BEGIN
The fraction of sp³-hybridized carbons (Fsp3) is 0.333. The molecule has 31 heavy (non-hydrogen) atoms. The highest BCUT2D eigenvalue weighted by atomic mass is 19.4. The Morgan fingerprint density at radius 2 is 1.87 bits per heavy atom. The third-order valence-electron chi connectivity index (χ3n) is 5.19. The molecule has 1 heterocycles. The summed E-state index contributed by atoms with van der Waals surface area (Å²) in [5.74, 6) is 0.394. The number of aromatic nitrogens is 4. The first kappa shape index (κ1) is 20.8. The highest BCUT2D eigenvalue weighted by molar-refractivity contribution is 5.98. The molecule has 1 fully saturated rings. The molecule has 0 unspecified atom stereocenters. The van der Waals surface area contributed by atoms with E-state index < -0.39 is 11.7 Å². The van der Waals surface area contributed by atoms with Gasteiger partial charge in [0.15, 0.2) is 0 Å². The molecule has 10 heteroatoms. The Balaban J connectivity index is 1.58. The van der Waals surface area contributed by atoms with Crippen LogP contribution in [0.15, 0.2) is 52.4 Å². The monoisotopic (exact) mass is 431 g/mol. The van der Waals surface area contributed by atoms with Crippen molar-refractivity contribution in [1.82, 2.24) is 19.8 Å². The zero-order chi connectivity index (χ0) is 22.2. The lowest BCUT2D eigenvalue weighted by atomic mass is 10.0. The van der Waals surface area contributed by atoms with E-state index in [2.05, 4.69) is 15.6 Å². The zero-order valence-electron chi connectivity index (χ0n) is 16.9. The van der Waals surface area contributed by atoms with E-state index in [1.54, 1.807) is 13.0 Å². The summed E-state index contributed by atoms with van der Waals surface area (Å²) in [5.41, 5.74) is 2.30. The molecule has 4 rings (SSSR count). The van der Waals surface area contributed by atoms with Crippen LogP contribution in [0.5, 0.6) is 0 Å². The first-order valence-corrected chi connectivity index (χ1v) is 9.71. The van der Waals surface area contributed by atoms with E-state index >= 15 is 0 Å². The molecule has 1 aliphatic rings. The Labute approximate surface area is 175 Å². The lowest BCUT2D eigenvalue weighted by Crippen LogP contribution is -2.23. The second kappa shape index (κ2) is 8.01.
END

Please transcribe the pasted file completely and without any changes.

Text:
The fraction of sp³-hybridized carbons (Fsp3) is 0.333. The molecule has 31 heavy (non-hydrogen) atoms. The highest BCUT2D eigenvalue weighted by atomic mass is 19.4. The Morgan fingerprint density at radius 2 is 1.87 bits per heavy atom. The third-order valence-electron chi connectivity index (χ3n) is 5.19. The molecule has 1 heterocycles. The summed E-state index contributed by atoms with van der Waals surface area (Å²) in [5.74, 6) is 0.394. The number of aromatic nitrogens is 4. The first kappa shape index (κ1) is 20.8. The highest BCUT2D eigenvalue weighted by molar-refractivity contribution is 5.98. The molecule has 1 fully saturated rings. The molecule has 0 unspecified atom stereocenters. The van der Waals surface area contributed by atoms with E-state index < -0.39 is 11.7 Å². The van der Waals surface area contributed by atoms with Gasteiger partial charge in [0.15, 0.2) is 0 Å². The molecule has 10 heteroatoms. The Balaban J connectivity index is 1.58. The van der Waals surface area contributed by atoms with Crippen LogP contribution in [0.15, 0.2) is 52.4 Å². The monoisotopic (exact) mass is 431 g/mol. The van der Waals surface area contributed by atoms with Crippen molar-refractivity contribution in [1.82, 2.24) is 19.8 Å². The zero-order chi connectivity index (χ0) is 22.2. The lowest BCUT2D eigenvalue weighted by atomic mass is 10.0. The van der Waals surface area contributed by atoms with E-state index in [2.05, 4.69) is 15.6 Å². The zero-order valence-electron chi connectivity index (χ0n) is 16.9. The van der Waals surface area contributed by atoms with E-state index in [1.54, 1.807) is 13.0 Å². The summed E-state index contributed by atoms with van der Waals surface area (Å²) in [5.41, 5.74) is 2.30. The molecule has 4 rings (SSSR count). The van der Waals surface area contributed by atoms with Crippen LogP contribution in [0.5, 0.6) is 0 Å². The first-order valence-corrected chi connectivity index (χ1v) is 9.71. The van der Waals surface area contributed by atoms with E-state index >= 15 is 0 Å². The molecule has 1 aliphatic rings. The Labute approximate surface area is 175 Å². The lowest BCUT2D eigenvalue weighted by Crippen LogP contribution is -2.23. The second kappa shape index (κ2) is 8.01.